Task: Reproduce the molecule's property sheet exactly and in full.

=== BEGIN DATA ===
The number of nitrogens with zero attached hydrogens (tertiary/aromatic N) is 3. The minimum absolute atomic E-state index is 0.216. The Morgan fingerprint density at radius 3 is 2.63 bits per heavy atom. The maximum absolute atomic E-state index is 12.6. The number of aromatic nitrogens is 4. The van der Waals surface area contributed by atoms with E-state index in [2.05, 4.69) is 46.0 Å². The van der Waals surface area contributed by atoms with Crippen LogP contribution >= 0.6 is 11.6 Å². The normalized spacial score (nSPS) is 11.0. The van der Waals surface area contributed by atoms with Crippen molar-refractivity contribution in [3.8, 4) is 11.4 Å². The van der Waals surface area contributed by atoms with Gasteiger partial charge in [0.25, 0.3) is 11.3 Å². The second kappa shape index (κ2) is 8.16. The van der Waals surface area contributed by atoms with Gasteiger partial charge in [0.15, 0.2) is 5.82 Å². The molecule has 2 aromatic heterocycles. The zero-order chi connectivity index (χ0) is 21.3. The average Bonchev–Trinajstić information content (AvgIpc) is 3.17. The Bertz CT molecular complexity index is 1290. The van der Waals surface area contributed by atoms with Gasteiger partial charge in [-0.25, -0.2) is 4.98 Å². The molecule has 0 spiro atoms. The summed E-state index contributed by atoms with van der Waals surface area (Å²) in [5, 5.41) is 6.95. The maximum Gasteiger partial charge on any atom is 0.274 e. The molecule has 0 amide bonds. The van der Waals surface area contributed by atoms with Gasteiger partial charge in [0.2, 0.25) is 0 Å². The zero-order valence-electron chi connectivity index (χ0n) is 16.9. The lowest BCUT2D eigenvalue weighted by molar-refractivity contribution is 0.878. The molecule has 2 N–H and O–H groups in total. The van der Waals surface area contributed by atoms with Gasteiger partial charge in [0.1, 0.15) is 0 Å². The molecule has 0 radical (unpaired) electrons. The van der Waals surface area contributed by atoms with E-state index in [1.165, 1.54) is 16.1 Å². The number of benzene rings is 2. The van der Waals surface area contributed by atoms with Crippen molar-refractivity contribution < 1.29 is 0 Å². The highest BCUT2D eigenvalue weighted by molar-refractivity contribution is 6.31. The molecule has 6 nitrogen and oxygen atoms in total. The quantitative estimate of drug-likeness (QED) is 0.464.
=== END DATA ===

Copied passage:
The number of nitrogens with zero attached hydrogens (tertiary/aromatic N) is 3. The minimum absolute atomic E-state index is 0.216. The Morgan fingerprint density at radius 3 is 2.63 bits per heavy atom. The maximum absolute atomic E-state index is 12.6. The number of aromatic nitrogens is 4. The van der Waals surface area contributed by atoms with E-state index in [2.05, 4.69) is 46.0 Å². The van der Waals surface area contributed by atoms with Crippen LogP contribution >= 0.6 is 11.6 Å². The normalized spacial score (nSPS) is 11.0. The van der Waals surface area contributed by atoms with Crippen molar-refractivity contribution in [3.8, 4) is 11.4 Å². The van der Waals surface area contributed by atoms with Gasteiger partial charge in [0.25, 0.3) is 11.3 Å². The second kappa shape index (κ2) is 8.16. The van der Waals surface area contributed by atoms with Gasteiger partial charge in [0.15, 0.2) is 5.82 Å². The molecule has 2 aromatic heterocycles. The zero-order chi connectivity index (χ0) is 21.3. The average Bonchev–Trinajstić information content (AvgIpc) is 3.17. The Bertz CT molecular complexity index is 1290. The van der Waals surface area contributed by atoms with Gasteiger partial charge in [-0.25, -0.2) is 4.98 Å². The molecule has 0 spiro atoms. The summed E-state index contributed by atoms with van der Waals surface area (Å²) in [5, 5.41) is 6.95. The maximum Gasteiger partial charge on any atom is 0.274 e. The molecule has 0 amide bonds. The van der Waals surface area contributed by atoms with Gasteiger partial charge in [0.2, 0.25) is 0 Å². The zero-order valence-electron chi connectivity index (χ0n) is 16.9. The lowest BCUT2D eigenvalue weighted by molar-refractivity contribution is 0.878. The molecule has 2 N–H and O–H groups in total. The van der Waals surface area contributed by atoms with Gasteiger partial charge in [0.1, 0.15) is 0 Å². The molecule has 0 radical (unpaired) electrons. The van der Waals surface area contributed by atoms with E-state index in [1.165, 1.54) is 16.1 Å². The number of benzene rings is 2. The van der Waals surface area contributed by atoms with Crippen molar-refractivity contribution < 1.29 is 0 Å². The highest BCUT2D eigenvalue weighted by molar-refractivity contribution is 6.31. The molecule has 6 nitrogen and oxygen atoms in total. The quantitative estimate of drug-likeness (QED) is 0.464.